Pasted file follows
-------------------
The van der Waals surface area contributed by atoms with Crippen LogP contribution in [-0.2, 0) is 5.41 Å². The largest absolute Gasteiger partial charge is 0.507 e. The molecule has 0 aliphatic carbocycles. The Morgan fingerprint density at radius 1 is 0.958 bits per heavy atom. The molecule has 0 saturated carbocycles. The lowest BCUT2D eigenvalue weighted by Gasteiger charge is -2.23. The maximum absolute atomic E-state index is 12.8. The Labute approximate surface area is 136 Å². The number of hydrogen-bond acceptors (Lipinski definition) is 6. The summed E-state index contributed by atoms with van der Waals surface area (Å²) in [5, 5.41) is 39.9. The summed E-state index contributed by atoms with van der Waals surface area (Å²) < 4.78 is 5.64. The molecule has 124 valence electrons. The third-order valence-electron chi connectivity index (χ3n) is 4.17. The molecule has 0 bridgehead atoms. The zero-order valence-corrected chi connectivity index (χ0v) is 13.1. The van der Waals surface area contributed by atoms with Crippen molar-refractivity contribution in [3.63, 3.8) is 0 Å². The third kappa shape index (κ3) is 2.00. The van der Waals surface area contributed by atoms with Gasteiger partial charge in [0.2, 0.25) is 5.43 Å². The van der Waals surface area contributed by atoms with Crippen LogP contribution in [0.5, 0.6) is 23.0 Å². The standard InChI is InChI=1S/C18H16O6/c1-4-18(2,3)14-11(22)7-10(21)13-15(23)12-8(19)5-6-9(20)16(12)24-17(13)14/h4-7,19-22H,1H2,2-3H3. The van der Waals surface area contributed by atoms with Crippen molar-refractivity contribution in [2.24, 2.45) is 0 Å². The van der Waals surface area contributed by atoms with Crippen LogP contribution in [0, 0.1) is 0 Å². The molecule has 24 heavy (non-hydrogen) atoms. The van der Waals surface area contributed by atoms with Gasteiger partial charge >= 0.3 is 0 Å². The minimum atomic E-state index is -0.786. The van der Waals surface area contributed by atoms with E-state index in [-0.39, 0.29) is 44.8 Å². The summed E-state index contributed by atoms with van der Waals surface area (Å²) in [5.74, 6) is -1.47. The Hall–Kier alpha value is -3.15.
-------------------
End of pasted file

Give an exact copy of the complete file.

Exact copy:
The van der Waals surface area contributed by atoms with Crippen LogP contribution in [-0.2, 0) is 5.41 Å². The largest absolute Gasteiger partial charge is 0.507 e. The molecule has 0 aliphatic carbocycles. The Morgan fingerprint density at radius 1 is 0.958 bits per heavy atom. The molecule has 0 saturated carbocycles. The lowest BCUT2D eigenvalue weighted by Gasteiger charge is -2.23. The maximum absolute atomic E-state index is 12.8. The Labute approximate surface area is 136 Å². The number of hydrogen-bond acceptors (Lipinski definition) is 6. The summed E-state index contributed by atoms with van der Waals surface area (Å²) in [5, 5.41) is 39.9. The summed E-state index contributed by atoms with van der Waals surface area (Å²) < 4.78 is 5.64. The molecule has 124 valence electrons. The third-order valence-electron chi connectivity index (χ3n) is 4.17. The molecule has 0 bridgehead atoms. The zero-order valence-corrected chi connectivity index (χ0v) is 13.1. The van der Waals surface area contributed by atoms with Crippen molar-refractivity contribution in [3.63, 3.8) is 0 Å². The third kappa shape index (κ3) is 2.00. The van der Waals surface area contributed by atoms with Gasteiger partial charge in [0.2, 0.25) is 5.43 Å². The van der Waals surface area contributed by atoms with Crippen LogP contribution in [0.5, 0.6) is 23.0 Å². The standard InChI is InChI=1S/C18H16O6/c1-4-18(2,3)14-11(22)7-10(21)13-15(23)12-8(19)5-6-9(20)16(12)24-17(13)14/h4-7,19-22H,1H2,2-3H3. The van der Waals surface area contributed by atoms with Crippen molar-refractivity contribution in [2.24, 2.45) is 0 Å². The van der Waals surface area contributed by atoms with Crippen LogP contribution in [0, 0.1) is 0 Å². The molecule has 24 heavy (non-hydrogen) atoms. The van der Waals surface area contributed by atoms with Gasteiger partial charge >= 0.3 is 0 Å². The minimum atomic E-state index is -0.786. The van der Waals surface area contributed by atoms with E-state index in [-0.39, 0.29) is 44.8 Å². The summed E-state index contributed by atoms with van der Waals surface area (Å²) in [5.74, 6) is -1.47. The Hall–Kier alpha value is -3.15.